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Is cellphone etiquette dead?

It seems many people don't appreciate how rude it is to text or talk on a mobile phone when they're in the company of others.

By Karen Datko Sep 13, 2012 3:17PM

Image: Restaurant (© Medioimages/Photodisc/Getty Images/Getty Images)In the middle of a conversation at a friend's home recently, I looked up and saw her texting. Could she really have been listening to me? I was miffed but kept my mouth shut.


What's the point? It seems that in the battle between engaged and uninterrupted human discourse and communications of the electronic kind, real face-to-face conversation has lost.


A recent study indicates that the switch from simple mobile phones to smartphones has made people even more detached. The Atlantic reports:

Smartphone users, for starters, are much more commonly under the illusion that they have privacy even when walking down a public sidewalk. They're less skittish about having personal conversations in public. They're more detached from their physical surroundings. They're more likely to violate social norms about having disruptive, private phone conversations (and less likely to feel guilty about this).

That's important because, according to Nielsen, two-thirds of those who purchased a new mobile device in a recent three-month period selected a smartphone.


The intrusion of these devices at inappropriate times has even prompted some business owners to offer financial incentives and disincentives to discourage their use. Some examples: 

  • At Duke's Grill in Monroe, N.C., owner Dennis Parker asks people to leave if they use their phone. "And I'll take their food and I'll throw it away," he told the Fox station in Charlotte.
  • As has been widely reported, Eva Restaurant in West Hollywood, Calif., gives a 5% discount to those who surrender their cellphones to the staff. (Make sure it's password-protected before you hand it over.) Owner Mark Gold explained how that works on Marketplace:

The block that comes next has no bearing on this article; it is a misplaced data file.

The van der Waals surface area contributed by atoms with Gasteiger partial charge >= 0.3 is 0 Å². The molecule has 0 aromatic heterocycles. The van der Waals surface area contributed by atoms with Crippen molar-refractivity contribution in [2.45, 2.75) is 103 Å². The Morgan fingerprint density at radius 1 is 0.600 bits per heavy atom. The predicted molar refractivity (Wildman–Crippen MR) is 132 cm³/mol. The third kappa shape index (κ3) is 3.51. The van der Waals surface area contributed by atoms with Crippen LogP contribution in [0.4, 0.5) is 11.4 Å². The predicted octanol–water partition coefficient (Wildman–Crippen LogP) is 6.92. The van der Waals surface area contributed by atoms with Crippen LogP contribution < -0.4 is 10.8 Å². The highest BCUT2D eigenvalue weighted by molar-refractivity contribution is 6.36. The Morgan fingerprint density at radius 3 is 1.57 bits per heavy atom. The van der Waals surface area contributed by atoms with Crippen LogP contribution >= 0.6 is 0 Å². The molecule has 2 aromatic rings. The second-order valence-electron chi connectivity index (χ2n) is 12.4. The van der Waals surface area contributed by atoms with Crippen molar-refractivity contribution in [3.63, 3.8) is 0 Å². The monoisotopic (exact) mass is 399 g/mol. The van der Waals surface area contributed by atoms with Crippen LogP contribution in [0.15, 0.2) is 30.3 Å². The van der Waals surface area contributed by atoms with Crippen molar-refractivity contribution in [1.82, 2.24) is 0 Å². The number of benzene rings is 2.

We physically take their phone, we have a basket near the front desk. We put their name on it, we wrap it in a rubber band, and upon exiting the restaurant after their meal, we hand them their phones back.

These are far from the only restaurants that ban cellphones, and more are considering it. Does the movement have traction? A Facebook page called Ban Cell Phones From Restaurants, created in February, has only three "likes" so far. (Post continues below.)

How did we get to this point? It used to be that if you had company at your home, you wouldn't even answer the phone or would politely tell the calling party that you had visitors and that you'd call them back. Now the person on the other end of the phone gets priority.


That's true -- perhaps more so -- when texting rather than speech is involved. Perhaps offenders think that no one notices while they sit there typing away or that it's less rude than actually taking a call when they're with other people. Not so.


Here what a wiseGEEK post says, in part, about cellphone etiquette:

Just like taking a phone call in the middle of a conversation would likely be considered impolite, focusing on the phone's screen to check sports scores or email while talking to others is usually bad cellphone etiquette. If an email or text must be responded to, the cellphone user should apologize and excuse himself to do so privately.

Some may argue that being tethered to their mobile phone is a work requirement. The New York Times reported:

(Harvard professor Leslie) Perlow did a survey of 1,600 managers and professionals and found that only 2% turned off their devices, even while on vacation. But Professor Perlow discovered during her research that organizational change, even on a relatively small scale, could make a huge difference.

Perlow works with companies to help employees electronically disconnect in the evenings. (It's not as simple as just telling them to stop.) Employers realize that's good for their workers.